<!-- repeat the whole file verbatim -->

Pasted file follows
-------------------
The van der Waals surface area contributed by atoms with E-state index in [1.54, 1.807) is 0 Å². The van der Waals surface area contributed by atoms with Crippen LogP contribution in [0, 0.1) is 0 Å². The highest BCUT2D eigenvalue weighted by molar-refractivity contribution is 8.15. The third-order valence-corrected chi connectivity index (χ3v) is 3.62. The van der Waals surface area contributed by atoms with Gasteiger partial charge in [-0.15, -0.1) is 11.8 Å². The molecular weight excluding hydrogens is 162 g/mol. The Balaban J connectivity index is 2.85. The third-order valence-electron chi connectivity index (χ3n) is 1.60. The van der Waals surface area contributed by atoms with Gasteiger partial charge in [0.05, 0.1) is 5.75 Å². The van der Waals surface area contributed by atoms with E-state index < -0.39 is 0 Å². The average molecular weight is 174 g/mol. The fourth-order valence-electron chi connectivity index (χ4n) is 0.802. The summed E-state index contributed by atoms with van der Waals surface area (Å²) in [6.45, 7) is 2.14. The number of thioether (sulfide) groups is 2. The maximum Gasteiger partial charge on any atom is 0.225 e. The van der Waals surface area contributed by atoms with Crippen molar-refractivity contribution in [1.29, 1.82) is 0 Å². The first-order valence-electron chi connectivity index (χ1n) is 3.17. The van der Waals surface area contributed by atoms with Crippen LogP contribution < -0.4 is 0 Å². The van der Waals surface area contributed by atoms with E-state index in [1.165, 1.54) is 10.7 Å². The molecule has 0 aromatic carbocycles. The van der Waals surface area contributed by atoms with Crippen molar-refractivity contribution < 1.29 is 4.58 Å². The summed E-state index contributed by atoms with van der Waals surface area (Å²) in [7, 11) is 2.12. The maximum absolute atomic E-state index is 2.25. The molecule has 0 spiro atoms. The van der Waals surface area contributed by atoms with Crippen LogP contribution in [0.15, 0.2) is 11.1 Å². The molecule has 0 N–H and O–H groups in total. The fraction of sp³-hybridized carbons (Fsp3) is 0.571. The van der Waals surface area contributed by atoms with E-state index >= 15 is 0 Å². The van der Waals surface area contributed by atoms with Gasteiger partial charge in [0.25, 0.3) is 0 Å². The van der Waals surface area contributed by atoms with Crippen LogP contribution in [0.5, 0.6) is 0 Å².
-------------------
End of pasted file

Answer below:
The van der Waals surface area contributed by atoms with E-state index in [1.54, 1.807) is 0 Å². The van der Waals surface area contributed by atoms with Crippen LogP contribution in [0, 0.1) is 0 Å². The highest BCUT2D eigenvalue weighted by molar-refractivity contribution is 8.15. The third-order valence-corrected chi connectivity index (χ3v) is 3.62. The van der Waals surface area contributed by atoms with Gasteiger partial charge in [-0.15, -0.1) is 11.8 Å². The molecular weight excluding hydrogens is 162 g/mol. The Balaban J connectivity index is 2.85. The third-order valence-electron chi connectivity index (χ3n) is 1.60. The van der Waals surface area contributed by atoms with Gasteiger partial charge in [0.05, 0.1) is 5.75 Å². The van der Waals surface area contributed by atoms with E-state index < -0.39 is 0 Å². The average molecular weight is 174 g/mol. The fourth-order valence-electron chi connectivity index (χ4n) is 0.802. The summed E-state index contributed by atoms with van der Waals surface area (Å²) in [6.45, 7) is 2.14. The number of thioether (sulfide) groups is 2. The maximum Gasteiger partial charge on any atom is 0.225 e. The van der Waals surface area contributed by atoms with Crippen molar-refractivity contribution in [1.29, 1.82) is 0 Å². The first-order valence-electron chi connectivity index (χ1n) is 3.17. The van der Waals surface area contributed by atoms with Crippen LogP contribution < -0.4 is 0 Å². The van der Waals surface area contributed by atoms with E-state index in [1.165, 1.54) is 10.7 Å². The molecule has 0 aromatic carbocycles. The van der Waals surface area contributed by atoms with Crippen molar-refractivity contribution < 1.29 is 4.58 Å². The summed E-state index contributed by atoms with van der Waals surface area (Å²) in [7, 11) is 2.12. The maximum absolute atomic E-state index is 2.25. The molecule has 0 spiro atoms. The van der Waals surface area contributed by atoms with Crippen LogP contribution in [0.15, 0.2) is 11.1 Å². The molecule has 0 N–H and O–H groups in total. The fraction of sp³-hybridized carbons (Fsp3) is 0.571. The van der Waals surface area contributed by atoms with E-state index >= 15 is 0 Å². The van der Waals surface area contributed by atoms with Gasteiger partial charge in [0.25, 0.3) is 0 Å². The van der Waals surface area contributed by atoms with Crippen LogP contribution in [0.5, 0.6) is 0 Å².